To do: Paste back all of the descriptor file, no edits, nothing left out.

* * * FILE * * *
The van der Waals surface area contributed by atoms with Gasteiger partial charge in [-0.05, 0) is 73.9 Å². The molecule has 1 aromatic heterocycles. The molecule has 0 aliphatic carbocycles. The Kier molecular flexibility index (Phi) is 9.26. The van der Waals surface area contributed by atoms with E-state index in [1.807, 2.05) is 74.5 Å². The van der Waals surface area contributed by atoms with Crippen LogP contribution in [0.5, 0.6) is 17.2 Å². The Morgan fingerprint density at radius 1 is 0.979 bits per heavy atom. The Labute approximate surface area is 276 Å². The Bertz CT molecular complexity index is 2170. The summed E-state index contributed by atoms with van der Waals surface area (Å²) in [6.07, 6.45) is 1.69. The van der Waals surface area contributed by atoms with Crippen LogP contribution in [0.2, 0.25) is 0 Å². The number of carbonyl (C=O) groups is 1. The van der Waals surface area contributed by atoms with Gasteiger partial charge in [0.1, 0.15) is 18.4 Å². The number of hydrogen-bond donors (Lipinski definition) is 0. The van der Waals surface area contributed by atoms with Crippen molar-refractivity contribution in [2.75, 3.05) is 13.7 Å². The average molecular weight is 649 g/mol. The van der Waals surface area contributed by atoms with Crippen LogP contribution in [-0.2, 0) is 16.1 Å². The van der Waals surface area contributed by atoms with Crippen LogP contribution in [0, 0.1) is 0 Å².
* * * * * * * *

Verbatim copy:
The van der Waals surface area contributed by atoms with Gasteiger partial charge in [-0.05, 0) is 73.9 Å². The molecule has 1 aromatic heterocycles. The molecule has 0 aliphatic carbocycles. The Kier molecular flexibility index (Phi) is 9.26. The van der Waals surface area contributed by atoms with E-state index in [1.807, 2.05) is 74.5 Å². The van der Waals surface area contributed by atoms with Crippen LogP contribution in [0.5, 0.6) is 17.2 Å². The Morgan fingerprint density at radius 1 is 0.979 bits per heavy atom. The Labute approximate surface area is 276 Å². The Bertz CT molecular complexity index is 2170. The summed E-state index contributed by atoms with van der Waals surface area (Å²) in [6.07, 6.45) is 1.69. The van der Waals surface area contributed by atoms with Crippen LogP contribution in [0.2, 0.25) is 0 Å². The number of carbonyl (C=O) groups is 1. The van der Waals surface area contributed by atoms with Gasteiger partial charge in [0.1, 0.15) is 18.4 Å². The number of hydrogen-bond donors (Lipinski definition) is 0. The van der Waals surface area contributed by atoms with Crippen molar-refractivity contribution in [2.75, 3.05) is 13.7 Å². The average molecular weight is 649 g/mol. The van der Waals surface area contributed by atoms with Crippen LogP contribution in [-0.2, 0) is 16.1 Å². The van der Waals surface area contributed by atoms with Crippen LogP contribution in [0, 0.1) is 0 Å².